This morning a fellow teacher who, according to his degrees and professional standing, appears competent to do research, perform statistical analysis of the output, and make balanced statements about populations made such an outrageous statement to me that I am still having a hard time comprehending it.  He said:

“Fat women all hate prostitutes.  The skinny ones are fine with it because they’re not threatened.”

The mind is simply boggled.  When I suggested that perhaps he was making a generalization, he staunchly held to his argument.  He said, in fact, that he could tell me which of my students were okay with prostitution and which ones weren’t with 98% accuracy just by looking at them.

When I suggested that he was simply stating a layman’s opinion rather than a research-based assumption, he went on and on about how all of the women he’s met have fallen into those two categories (i.e., fat = anti-sex-workers; skinny = pro-sex-workers).  This man was clearly talking out of rear end rather than his mouth.

But it’s not an uncommon thing to hear someone making obscene judgments about other people based on their physical appearance.  Gender, sexual orientation, religion, marital status, parental status, even beliefs about prostitution, are apparently openly obvious by simply looking at someone from across the room.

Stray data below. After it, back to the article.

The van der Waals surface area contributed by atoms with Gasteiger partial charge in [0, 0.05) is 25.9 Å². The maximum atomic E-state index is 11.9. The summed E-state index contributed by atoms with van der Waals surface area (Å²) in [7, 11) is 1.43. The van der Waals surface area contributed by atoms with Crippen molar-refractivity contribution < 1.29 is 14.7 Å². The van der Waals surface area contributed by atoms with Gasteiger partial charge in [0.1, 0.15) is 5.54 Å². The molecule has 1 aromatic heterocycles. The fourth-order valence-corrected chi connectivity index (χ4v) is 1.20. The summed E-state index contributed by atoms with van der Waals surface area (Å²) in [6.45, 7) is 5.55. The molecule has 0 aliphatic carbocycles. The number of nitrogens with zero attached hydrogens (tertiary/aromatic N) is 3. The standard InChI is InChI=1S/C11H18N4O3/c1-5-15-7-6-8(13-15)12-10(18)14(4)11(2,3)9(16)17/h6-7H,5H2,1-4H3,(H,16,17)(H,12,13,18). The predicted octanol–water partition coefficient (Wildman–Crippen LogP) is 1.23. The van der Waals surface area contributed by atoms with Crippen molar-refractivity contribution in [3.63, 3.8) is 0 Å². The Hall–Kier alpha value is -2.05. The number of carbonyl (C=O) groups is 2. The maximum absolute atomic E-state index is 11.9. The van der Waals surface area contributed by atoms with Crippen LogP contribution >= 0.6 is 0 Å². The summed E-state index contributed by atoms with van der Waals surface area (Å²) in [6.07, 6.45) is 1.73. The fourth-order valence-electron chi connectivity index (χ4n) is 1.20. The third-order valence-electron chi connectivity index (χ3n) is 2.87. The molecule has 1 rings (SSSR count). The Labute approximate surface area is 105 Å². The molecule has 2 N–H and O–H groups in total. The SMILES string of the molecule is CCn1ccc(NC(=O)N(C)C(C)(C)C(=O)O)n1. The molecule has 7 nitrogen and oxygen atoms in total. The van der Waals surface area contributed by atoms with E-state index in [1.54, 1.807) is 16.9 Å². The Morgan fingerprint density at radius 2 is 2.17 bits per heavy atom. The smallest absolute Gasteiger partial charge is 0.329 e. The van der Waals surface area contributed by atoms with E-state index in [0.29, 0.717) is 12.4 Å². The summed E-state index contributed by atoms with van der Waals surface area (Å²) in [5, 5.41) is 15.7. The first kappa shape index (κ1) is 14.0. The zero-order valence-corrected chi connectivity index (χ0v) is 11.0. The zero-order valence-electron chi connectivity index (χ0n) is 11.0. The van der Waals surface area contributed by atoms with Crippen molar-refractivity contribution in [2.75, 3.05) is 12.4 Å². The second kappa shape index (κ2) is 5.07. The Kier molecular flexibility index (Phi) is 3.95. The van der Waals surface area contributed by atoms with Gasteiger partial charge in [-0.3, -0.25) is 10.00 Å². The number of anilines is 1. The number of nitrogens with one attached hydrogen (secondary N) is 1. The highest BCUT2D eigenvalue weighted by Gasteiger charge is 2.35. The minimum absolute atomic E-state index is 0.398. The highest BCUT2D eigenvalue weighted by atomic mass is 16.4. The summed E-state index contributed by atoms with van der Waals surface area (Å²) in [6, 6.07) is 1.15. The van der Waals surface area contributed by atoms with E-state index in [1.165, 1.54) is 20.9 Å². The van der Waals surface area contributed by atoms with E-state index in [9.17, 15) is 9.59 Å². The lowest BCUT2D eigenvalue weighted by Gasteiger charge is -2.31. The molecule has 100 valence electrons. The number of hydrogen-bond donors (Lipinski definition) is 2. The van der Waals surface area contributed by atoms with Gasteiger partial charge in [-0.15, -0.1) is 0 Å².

It is just not that easy.  If it were that easy, everything about our lives would be radically different.

Even people who we think we know to some degree – for example, the parents of our children’s friends – often will surprise us when we sit down and have an open and honest conversation about topics relating to sex and sexuality.  We cannot make the judgment that other essentially good, interesting, intelligent, engaging adults will come to the same conclusions as we do – particularly about our children’s (and more specifically, their children’s) sexuality education or sex lives.

Plenty of parents think that young people should wait until they’re in college – or married – before they have sex.  Plenty of parents think it’s appropriate for young people to experiment sexually as teenagers.  I know from talking to many, many parents that you just can’t tell which perspective any given person has until you ask them.  Religion, education, age, and gender are all relatively un-useful indicators.  Maybe on a population-wide basis you can make an educated guess, but without an honest conversation all you’re doing is guessing.

The man I spoke with this morning said to me, “I’m going to look this up in the literature, and if you’re wrong, I’m going to know that you are angry and unhappy.”  Don’t be that guy.  Rather than making assumptions about other people, ask them.  Especially when other people’s children and sex are concerned.

About Karen Rayne